But everyone here could sense the auras of magical beings, including half-magical beings, and two dozen sets of eyes turned in my direction when I walked in.

The blue-skinned, white-haired troll owner squinted at me from the bar as he poured beer and sludge—a drink fermented from moss that orcs couldn’t get enough of. Since the music kept playing, I couldn’t hear the whispers of Ruin Bringer, Mythic Murderer, and Deathstalker, the nicknames the magical community had for me, but I could read them on their lips.

Coming here probably hadn’t been a good idea. Nin might have been safer without me. Though if everyone was focused on me, maybe she wouldn’t have to worry about being mugged while she waited for her buyer.

Two male shifters left the axe-throwing area, weaved through the orcs, and walked up to me with the predatory grace common for their kind. There was a lupine aspect to them, but that didn’t mean they hadn’t heard I’d recently taken out a bunch of lion and panther shifters from the Northern Pride.

One came to my right side and the other stopped in front of me, their proximity almost making me draw Fezzik. Dark-haired, yellow-eyed, and made of hard, sinewy muscle, the shifters were close enough that I could smell the mossy sludge on their breath.

The one in front reached for the flap of my duster, but I caught his wrist. Shifters were fast, but this guy’s reflexes weren’t up to par right now.

“It’s not for sale,” I said.

“What?” He looked at his buddy.

“The jacket.” I pushed his arm back and let go. “I’m just here for a drink.”

“This place doesn’t serve the Ruin Bringer.”

His buddy on the right was the one to lunge for me.

He was lightning fast, especially for a drunk guy, but I’d expected trouble. I sprang to the left, evading his grasp, and launched a side kick. The shifter was almost quick enough to dodge, but my heel clipped his hip and sent him spinning into two of the dancers.

An orc with saliva moistening his tusks whirled, grabbed him, and threw him onto one of the sturdy tables. The goblins around it leaped up, cursing at their spilled drinks.

The shifter in front of me started changing into a massive black wolf, his skin warping, blurring, and sprouting fur. Before he finished the transformation, I planted a front kick in his chest and sent him stumbling into the growing crowd of onlookers.

I grasped the cat-shaped figurine on my charm necklace. “Sindari,” I whispered, summoning my ally.

One of the orc dancers charged toward me as two already-transformed lion shifters sprang toward me, their roars thundering over the music.

Sindari, a great silver tiger from another realm, solidified out of a mist and intercepted the big lions. A burly half-troll the orc had been dancing with charged after him, eager to join in against me.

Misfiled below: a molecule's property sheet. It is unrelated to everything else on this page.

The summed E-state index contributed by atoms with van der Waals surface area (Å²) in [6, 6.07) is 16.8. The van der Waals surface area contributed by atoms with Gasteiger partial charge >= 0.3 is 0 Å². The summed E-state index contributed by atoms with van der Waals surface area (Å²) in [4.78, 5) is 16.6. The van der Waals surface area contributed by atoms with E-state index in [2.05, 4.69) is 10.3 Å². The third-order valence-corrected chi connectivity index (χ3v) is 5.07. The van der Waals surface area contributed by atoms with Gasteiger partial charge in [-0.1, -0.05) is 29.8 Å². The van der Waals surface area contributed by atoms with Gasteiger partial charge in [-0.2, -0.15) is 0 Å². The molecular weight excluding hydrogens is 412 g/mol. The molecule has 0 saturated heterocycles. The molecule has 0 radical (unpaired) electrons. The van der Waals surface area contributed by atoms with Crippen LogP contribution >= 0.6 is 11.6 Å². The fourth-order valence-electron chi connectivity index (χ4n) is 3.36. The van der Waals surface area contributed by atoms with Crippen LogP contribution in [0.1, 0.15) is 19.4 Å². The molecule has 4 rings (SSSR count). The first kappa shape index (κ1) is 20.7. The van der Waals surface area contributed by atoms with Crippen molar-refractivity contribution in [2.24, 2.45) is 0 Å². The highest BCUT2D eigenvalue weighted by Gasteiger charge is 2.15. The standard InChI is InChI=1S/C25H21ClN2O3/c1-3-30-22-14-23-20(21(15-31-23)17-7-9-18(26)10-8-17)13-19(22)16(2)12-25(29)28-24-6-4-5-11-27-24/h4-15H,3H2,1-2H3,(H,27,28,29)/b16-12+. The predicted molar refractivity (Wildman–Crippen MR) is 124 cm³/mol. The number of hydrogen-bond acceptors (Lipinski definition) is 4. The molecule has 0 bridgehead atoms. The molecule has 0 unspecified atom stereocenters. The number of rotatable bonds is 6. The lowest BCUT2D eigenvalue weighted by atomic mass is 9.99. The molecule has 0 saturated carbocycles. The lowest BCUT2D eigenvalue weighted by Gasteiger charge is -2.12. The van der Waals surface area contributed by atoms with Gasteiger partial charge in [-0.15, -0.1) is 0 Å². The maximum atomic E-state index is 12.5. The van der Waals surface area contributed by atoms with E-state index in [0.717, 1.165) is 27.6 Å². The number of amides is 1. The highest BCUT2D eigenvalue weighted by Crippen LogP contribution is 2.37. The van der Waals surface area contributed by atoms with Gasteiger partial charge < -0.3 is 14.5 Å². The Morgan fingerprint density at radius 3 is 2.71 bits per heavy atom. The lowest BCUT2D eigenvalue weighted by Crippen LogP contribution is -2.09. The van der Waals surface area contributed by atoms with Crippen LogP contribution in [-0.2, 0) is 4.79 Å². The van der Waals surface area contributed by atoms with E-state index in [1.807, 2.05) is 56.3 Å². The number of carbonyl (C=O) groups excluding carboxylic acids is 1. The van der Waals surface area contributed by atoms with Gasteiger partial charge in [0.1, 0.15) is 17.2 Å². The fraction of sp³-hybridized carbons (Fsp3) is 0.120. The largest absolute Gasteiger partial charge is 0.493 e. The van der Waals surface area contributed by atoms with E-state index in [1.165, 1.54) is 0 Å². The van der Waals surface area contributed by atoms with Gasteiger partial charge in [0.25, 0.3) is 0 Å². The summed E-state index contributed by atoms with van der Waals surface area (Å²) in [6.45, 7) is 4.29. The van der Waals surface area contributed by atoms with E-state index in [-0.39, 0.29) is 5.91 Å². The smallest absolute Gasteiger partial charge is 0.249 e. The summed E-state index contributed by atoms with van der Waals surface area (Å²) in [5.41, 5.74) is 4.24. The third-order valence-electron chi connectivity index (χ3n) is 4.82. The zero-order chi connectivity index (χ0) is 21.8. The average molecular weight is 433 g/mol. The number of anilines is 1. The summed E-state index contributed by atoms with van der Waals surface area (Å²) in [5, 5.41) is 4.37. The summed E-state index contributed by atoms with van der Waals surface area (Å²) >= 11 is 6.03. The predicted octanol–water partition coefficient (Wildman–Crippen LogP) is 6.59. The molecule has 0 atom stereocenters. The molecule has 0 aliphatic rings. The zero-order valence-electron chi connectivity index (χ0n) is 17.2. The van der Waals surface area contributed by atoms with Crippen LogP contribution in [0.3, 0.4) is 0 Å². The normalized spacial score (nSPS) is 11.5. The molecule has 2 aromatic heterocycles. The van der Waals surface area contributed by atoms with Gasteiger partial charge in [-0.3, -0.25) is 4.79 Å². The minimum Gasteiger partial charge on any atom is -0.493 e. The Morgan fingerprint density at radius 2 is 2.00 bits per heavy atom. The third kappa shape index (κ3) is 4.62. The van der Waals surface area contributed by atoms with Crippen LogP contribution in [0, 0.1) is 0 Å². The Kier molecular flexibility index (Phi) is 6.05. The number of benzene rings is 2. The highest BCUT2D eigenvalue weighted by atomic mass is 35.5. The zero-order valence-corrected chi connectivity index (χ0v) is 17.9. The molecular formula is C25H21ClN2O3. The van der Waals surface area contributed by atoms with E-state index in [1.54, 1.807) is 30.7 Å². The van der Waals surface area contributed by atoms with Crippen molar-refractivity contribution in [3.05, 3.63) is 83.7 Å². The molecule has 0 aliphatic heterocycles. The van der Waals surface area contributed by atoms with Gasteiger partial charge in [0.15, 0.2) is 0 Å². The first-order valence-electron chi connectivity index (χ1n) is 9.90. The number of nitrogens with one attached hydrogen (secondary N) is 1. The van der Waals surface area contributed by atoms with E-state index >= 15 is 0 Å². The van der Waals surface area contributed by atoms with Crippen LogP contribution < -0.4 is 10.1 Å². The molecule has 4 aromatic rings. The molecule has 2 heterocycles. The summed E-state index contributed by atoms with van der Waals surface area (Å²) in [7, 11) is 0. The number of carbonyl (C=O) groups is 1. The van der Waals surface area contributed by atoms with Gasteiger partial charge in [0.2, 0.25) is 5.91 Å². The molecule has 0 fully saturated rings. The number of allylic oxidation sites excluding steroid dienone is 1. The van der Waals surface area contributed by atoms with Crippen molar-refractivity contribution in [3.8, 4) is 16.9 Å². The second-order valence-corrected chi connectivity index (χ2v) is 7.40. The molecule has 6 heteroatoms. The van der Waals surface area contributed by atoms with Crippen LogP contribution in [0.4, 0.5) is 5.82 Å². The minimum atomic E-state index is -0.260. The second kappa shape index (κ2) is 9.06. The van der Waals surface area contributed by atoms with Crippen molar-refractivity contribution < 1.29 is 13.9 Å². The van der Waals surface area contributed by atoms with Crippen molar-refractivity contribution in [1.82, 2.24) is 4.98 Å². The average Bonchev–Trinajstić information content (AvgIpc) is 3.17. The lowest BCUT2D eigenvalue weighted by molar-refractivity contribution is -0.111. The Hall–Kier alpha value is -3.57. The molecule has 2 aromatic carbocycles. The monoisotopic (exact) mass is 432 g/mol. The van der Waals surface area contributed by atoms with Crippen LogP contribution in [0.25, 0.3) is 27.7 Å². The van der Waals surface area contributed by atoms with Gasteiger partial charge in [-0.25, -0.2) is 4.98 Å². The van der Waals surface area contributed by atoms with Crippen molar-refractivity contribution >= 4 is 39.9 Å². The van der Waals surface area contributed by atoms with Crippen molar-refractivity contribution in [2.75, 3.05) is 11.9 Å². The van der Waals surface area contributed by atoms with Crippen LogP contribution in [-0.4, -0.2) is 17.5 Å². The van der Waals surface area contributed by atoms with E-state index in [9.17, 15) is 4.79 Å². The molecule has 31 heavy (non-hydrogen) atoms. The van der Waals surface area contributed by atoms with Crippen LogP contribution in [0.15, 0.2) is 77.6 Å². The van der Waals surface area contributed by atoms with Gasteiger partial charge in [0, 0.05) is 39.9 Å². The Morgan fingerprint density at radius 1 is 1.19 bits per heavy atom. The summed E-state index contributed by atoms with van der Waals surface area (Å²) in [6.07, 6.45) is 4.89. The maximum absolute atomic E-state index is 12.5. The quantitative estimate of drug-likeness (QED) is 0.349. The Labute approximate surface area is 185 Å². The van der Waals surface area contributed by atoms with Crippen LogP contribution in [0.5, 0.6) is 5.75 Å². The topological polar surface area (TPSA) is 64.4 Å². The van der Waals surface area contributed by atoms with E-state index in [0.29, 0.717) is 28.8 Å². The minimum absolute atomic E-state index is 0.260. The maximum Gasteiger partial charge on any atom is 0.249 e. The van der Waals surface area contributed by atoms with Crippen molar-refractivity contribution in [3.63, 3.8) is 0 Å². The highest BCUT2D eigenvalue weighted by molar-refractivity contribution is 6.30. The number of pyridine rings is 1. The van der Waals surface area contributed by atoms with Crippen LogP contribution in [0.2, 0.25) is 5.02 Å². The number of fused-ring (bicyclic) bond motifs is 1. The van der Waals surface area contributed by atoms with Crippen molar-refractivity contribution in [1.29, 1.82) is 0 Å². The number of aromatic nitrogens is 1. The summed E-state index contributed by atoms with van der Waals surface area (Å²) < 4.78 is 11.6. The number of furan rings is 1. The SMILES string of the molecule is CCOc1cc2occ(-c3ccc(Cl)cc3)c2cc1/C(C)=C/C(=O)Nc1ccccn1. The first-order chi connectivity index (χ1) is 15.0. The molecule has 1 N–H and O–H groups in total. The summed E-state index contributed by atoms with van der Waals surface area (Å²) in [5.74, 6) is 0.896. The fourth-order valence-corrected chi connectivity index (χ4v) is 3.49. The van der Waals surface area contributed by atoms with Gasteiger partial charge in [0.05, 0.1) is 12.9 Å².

They reached me, fists leading. I whipped up blocks to deflect their powerful blows and threw punches whenever I had an opening. Resisting the urge to draw my weapons, I put my back to the wall by the door so nobody could get behind me. I hadn’t come to kill anybody, and I hoped the owner would break this up, if only to protect his establishment from damage.

As I traded blows with my two opponents, a part of me was exhilarated at the battle, but most of me stayed focused, gauging where the threats were in the room. Sindari was slashing and biting, keeping the lions busy, but the two wolf shifters had recovered from my kicks and were looking for an opening to lunge back in. I might have to draw Fezzik to get everyone to back off.

A click sounded, someone readying a switchblade. It was the half-troll. She rushed toward my side, knife jabbing.

Here was the opportunity to test my armor, but my instincts wouldn’t let me take the hit when I had the power to deflect it. I knocked the blade high with a block to her forearm, then sprang in, hammering a palm strike into her broad chin. As her head snapped back, I kicked the blade out of her grip. It slammed into the wood doorframe and stuck, handle quivering.

I’d turned enough to move my back from the wall, and, sensing someone reaching for me from behind, I threw another kick, this one to the rear. An inhuman yowl sounded as it connected with an orc’s nuts.

Are we killing these enemies? Sindari asked telepathically, his voice as calm as a tranquil lake as he slashed and bit, keeping the two lions from reaching me.

No, I replied in my mind. This is a bar fight, not a mission.

People are trying to kill you.

Someone across the room drew a pistol and aimed it in my direction. My opponents weren’t tall enough to block his view, so I ducked low and grabbed the switchblade out of the doorframe. The gunman fired. As the bullet slammed into the door, I sensed a blur of an enchantment to it. I almost wished I’d let that one hit me so I could test the armor, but he’d been aiming at my head, not my chest.